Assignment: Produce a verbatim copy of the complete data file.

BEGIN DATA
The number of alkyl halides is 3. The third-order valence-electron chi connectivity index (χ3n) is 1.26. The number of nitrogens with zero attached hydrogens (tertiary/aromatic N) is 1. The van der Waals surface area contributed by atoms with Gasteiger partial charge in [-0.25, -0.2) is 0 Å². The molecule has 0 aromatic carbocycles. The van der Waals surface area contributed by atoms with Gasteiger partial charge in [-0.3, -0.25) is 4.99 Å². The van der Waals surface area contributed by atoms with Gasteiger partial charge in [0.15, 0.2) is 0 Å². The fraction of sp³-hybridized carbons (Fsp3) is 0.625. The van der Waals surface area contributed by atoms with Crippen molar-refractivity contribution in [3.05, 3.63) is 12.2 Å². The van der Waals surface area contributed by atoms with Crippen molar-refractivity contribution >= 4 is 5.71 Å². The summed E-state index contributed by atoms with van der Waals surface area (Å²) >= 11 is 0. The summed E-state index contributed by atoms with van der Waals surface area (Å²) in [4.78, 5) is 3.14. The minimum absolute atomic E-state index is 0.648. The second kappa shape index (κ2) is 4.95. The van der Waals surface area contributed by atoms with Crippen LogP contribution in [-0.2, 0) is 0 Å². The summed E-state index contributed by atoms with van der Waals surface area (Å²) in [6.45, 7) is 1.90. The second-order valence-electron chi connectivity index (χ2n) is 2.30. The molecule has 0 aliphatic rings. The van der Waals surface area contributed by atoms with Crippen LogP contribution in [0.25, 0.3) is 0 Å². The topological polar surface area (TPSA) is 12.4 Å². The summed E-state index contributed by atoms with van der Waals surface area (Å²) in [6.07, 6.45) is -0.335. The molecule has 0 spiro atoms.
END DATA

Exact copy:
The number of alkyl halides is 3. The third-order valence-electron chi connectivity index (χ3n) is 1.26. The number of nitrogens with zero attached hydrogens (tertiary/aromatic N) is 1. The van der Waals surface area contributed by atoms with Gasteiger partial charge in [-0.25, -0.2) is 0 Å². The molecule has 0 aromatic carbocycles. The van der Waals surface area contributed by atoms with Gasteiger partial charge in [-0.3, -0.25) is 4.99 Å². The van der Waals surface area contributed by atoms with Gasteiger partial charge in [0.15, 0.2) is 0 Å². The fraction of sp³-hybridized carbons (Fsp3) is 0.625. The van der Waals surface area contributed by atoms with Crippen molar-refractivity contribution in [3.05, 3.63) is 12.2 Å². The van der Waals surface area contributed by atoms with Crippen molar-refractivity contribution >= 4 is 5.71 Å². The summed E-state index contributed by atoms with van der Waals surface area (Å²) >= 11 is 0. The summed E-state index contributed by atoms with van der Waals surface area (Å²) in [4.78, 5) is 3.14. The minimum absolute atomic E-state index is 0.648. The second kappa shape index (κ2) is 4.95. The van der Waals surface area contributed by atoms with Crippen LogP contribution in [-0.2, 0) is 0 Å². The summed E-state index contributed by atoms with van der Waals surface area (Å²) in [6.45, 7) is 1.90. The second-order valence-electron chi connectivity index (χ2n) is 2.30. The molecule has 0 aliphatic rings. The van der Waals surface area contributed by atoms with Crippen LogP contribution in [0.25, 0.3) is 0 Å². The topological polar surface area (TPSA) is 12.4 Å². The summed E-state index contributed by atoms with van der Waals surface area (Å²) in [6.07, 6.45) is -0.335. The molecule has 0 spiro atoms.